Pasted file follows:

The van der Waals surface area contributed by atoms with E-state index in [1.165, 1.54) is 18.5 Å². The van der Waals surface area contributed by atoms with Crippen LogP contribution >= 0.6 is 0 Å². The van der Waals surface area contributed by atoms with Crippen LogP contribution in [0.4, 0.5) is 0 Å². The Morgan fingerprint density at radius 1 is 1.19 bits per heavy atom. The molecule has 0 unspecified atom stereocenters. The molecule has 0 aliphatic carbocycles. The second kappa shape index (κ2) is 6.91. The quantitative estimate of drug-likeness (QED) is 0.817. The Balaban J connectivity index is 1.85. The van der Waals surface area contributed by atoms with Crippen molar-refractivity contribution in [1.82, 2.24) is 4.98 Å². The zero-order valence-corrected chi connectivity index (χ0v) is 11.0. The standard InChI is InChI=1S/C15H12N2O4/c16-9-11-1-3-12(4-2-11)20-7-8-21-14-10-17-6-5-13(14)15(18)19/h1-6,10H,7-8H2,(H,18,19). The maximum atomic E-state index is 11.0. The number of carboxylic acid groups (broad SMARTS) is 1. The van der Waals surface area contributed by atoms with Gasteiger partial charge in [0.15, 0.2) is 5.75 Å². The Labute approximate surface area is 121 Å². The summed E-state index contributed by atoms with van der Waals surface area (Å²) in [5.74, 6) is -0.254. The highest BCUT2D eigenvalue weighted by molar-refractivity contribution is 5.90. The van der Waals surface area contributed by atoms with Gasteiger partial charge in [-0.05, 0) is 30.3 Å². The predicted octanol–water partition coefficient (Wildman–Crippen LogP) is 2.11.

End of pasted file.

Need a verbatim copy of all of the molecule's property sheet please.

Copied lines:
The van der Waals surface area contributed by atoms with E-state index in [1.165, 1.54) is 18.5 Å². The van der Waals surface area contributed by atoms with Crippen LogP contribution >= 0.6 is 0 Å². The van der Waals surface area contributed by atoms with Crippen LogP contribution in [0.4, 0.5) is 0 Å². The Morgan fingerprint density at radius 1 is 1.19 bits per heavy atom. The molecule has 0 unspecified atom stereocenters. The molecule has 0 aliphatic carbocycles. The second kappa shape index (κ2) is 6.91. The quantitative estimate of drug-likeness (QED) is 0.817. The Balaban J connectivity index is 1.85. The van der Waals surface area contributed by atoms with Crippen molar-refractivity contribution in [1.82, 2.24) is 4.98 Å². The zero-order valence-corrected chi connectivity index (χ0v) is 11.0. The standard InChI is InChI=1S/C15H12N2O4/c16-9-11-1-3-12(4-2-11)20-7-8-21-14-10-17-6-5-13(14)15(18)19/h1-6,10H,7-8H2,(H,18,19). The maximum atomic E-state index is 11.0. The number of carboxylic acid groups (broad SMARTS) is 1. The van der Waals surface area contributed by atoms with Gasteiger partial charge in [0.15, 0.2) is 5.75 Å². The Labute approximate surface area is 121 Å². The summed E-state index contributed by atoms with van der Waals surface area (Å²) in [5.74, 6) is -0.254. The highest BCUT2D eigenvalue weighted by molar-refractivity contribution is 5.90. The van der Waals surface area contributed by atoms with Gasteiger partial charge in [-0.05, 0) is 30.3 Å². The predicted octanol–water partition coefficient (Wildman–Crippen LogP) is 2.11.